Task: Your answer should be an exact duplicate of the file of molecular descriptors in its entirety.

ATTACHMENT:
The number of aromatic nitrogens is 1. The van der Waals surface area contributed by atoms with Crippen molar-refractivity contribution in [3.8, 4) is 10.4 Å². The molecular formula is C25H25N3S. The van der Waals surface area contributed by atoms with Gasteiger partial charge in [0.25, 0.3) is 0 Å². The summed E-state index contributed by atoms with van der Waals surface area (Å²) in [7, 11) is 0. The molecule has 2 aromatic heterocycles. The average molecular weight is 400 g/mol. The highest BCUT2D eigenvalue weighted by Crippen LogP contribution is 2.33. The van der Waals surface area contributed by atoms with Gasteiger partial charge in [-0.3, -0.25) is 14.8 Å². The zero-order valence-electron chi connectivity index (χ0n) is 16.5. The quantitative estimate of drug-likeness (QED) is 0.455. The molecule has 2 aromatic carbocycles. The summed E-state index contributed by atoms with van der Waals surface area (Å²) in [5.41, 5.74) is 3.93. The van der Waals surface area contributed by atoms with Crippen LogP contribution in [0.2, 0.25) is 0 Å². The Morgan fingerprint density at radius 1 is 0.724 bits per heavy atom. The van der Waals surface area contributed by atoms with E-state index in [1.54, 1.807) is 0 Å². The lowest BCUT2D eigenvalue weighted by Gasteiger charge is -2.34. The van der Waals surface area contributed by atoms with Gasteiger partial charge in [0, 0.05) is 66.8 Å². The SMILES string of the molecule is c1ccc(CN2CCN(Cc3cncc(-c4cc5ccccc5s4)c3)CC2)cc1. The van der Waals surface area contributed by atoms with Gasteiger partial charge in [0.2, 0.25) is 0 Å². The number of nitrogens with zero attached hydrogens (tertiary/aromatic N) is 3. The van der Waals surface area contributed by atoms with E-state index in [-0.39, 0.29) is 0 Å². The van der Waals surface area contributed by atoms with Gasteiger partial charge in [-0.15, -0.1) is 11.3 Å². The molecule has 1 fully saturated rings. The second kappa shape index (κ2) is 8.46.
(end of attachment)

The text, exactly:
The number of aromatic nitrogens is 1. The van der Waals surface area contributed by atoms with Crippen molar-refractivity contribution in [3.8, 4) is 10.4 Å². The molecular formula is C25H25N3S. The van der Waals surface area contributed by atoms with Gasteiger partial charge in [0.25, 0.3) is 0 Å². The summed E-state index contributed by atoms with van der Waals surface area (Å²) in [7, 11) is 0. The molecule has 2 aromatic heterocycles. The average molecular weight is 400 g/mol. The highest BCUT2D eigenvalue weighted by Crippen LogP contribution is 2.33. The van der Waals surface area contributed by atoms with Gasteiger partial charge in [-0.3, -0.25) is 14.8 Å². The zero-order valence-electron chi connectivity index (χ0n) is 16.5. The quantitative estimate of drug-likeness (QED) is 0.455. The molecule has 2 aromatic carbocycles. The summed E-state index contributed by atoms with van der Waals surface area (Å²) in [5.41, 5.74) is 3.93. The van der Waals surface area contributed by atoms with Crippen LogP contribution in [0.2, 0.25) is 0 Å². The Morgan fingerprint density at radius 1 is 0.724 bits per heavy atom. The van der Waals surface area contributed by atoms with E-state index in [1.54, 1.807) is 0 Å². The lowest BCUT2D eigenvalue weighted by Gasteiger charge is -2.34. The van der Waals surface area contributed by atoms with Gasteiger partial charge in [0, 0.05) is 66.8 Å². The SMILES string of the molecule is c1ccc(CN2CCN(Cc3cncc(-c4cc5ccccc5s4)c3)CC2)cc1. The van der Waals surface area contributed by atoms with Gasteiger partial charge in [0.2, 0.25) is 0 Å². The number of nitrogens with zero attached hydrogens (tertiary/aromatic N) is 3. The van der Waals surface area contributed by atoms with E-state index in [-0.39, 0.29) is 0 Å². The van der Waals surface area contributed by atoms with Gasteiger partial charge in [-0.15, -0.1) is 11.3 Å². The molecule has 1 fully saturated rings. The second kappa shape index (κ2) is 8.46.